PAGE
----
The starting point of great success and achievement has always been the same. It is to dream big dreams. There is nothing more important, and nothing that works faster to allow you to cast off your limitations, than to begin dreaming and fantasizing about the wonderful things you can become, have, and do.

When you begin to dream big dreams, your levels of self-esteem and self-confidence go up immediately. You feel more powerful about yourself and your ability to deal with what happens to you. The reason so many people accomplish so little is because they never let themselves lean back and imagine the kind of life that is possible for them.

A powerful principle that you can use to dream big dreams and live without limits is contained in what Elihu Goldratt calls the “Theory of Constraints.” This is one of the greatest breakthroughs in modern thinking. What Goldratt has found is that in every process, in accomplishing any goal, there is a bottleneck or choke cord that serves as a constraint on the process. This constraint then sets the speed at which you achieve any particular goal. But if you concentrate all of your creative energies and attention on alleviating the constraint, you can speed up the process faster than by doing any other single thing.

Let me give you an example. Let us say that you want to double your income. What is the critical constraint or the limiting factor that holds you back? Well, you know that your income is a direct reward for the quality and quantity of the services you render to your world. Whatever field you are in, if you want to double your income, you simply have to double the quality and quantity of what you do for that income. Or you have to change what you are doing to make it worth twice as much. But you must always ask yourself, “What is the critical constraint that holds me back or sets the speed on how fast I double my income?”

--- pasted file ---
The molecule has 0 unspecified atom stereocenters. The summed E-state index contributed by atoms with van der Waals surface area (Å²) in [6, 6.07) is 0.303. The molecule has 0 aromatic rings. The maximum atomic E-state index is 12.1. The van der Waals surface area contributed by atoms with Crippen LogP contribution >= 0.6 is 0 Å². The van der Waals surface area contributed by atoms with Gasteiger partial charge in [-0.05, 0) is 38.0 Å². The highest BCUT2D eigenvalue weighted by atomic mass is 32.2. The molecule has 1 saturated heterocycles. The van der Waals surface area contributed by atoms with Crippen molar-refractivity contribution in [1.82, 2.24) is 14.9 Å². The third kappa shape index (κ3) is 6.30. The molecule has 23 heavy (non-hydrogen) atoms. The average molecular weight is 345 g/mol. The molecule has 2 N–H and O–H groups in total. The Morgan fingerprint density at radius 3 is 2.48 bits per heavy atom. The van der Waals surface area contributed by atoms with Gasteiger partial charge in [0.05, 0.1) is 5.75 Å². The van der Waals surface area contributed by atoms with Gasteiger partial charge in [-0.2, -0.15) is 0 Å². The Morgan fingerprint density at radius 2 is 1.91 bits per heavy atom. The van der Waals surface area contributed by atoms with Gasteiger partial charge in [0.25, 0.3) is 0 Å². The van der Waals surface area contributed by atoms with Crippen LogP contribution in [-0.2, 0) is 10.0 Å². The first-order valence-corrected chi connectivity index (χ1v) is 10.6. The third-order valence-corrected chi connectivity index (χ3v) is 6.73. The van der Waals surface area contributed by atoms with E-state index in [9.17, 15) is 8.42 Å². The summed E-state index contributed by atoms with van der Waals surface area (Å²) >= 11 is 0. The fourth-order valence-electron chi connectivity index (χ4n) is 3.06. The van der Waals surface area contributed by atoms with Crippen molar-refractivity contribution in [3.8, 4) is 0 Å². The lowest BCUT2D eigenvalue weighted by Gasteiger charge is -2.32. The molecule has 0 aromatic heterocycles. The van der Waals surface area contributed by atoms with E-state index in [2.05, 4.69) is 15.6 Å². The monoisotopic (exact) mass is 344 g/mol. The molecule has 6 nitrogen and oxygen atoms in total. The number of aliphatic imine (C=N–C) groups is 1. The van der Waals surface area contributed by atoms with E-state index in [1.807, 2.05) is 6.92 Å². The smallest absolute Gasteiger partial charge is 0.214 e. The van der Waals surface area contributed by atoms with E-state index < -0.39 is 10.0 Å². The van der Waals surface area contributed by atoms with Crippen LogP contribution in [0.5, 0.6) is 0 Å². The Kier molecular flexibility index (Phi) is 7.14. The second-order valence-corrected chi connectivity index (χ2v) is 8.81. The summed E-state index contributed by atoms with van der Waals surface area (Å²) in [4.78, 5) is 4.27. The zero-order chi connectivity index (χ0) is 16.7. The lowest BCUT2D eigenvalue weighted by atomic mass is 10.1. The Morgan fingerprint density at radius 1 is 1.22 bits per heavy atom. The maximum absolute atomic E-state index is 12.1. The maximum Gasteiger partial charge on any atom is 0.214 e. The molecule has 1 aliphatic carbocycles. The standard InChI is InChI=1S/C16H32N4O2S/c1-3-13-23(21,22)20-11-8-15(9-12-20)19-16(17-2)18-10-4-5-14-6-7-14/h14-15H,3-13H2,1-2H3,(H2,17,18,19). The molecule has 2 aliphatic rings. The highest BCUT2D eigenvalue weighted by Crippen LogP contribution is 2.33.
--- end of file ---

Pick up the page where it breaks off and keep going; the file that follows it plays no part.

A friend of mine is one of the highest-paid commission professionals in the United States. One of his goals was to double his income over three to five years.

He applied the 80/20 rule to his client base. He found that 20% of his clients contributed 80% of his profits. And that the amount of time he spent on a high-profit client was pretty much the same as the amount of time he spent on a low-profit client.

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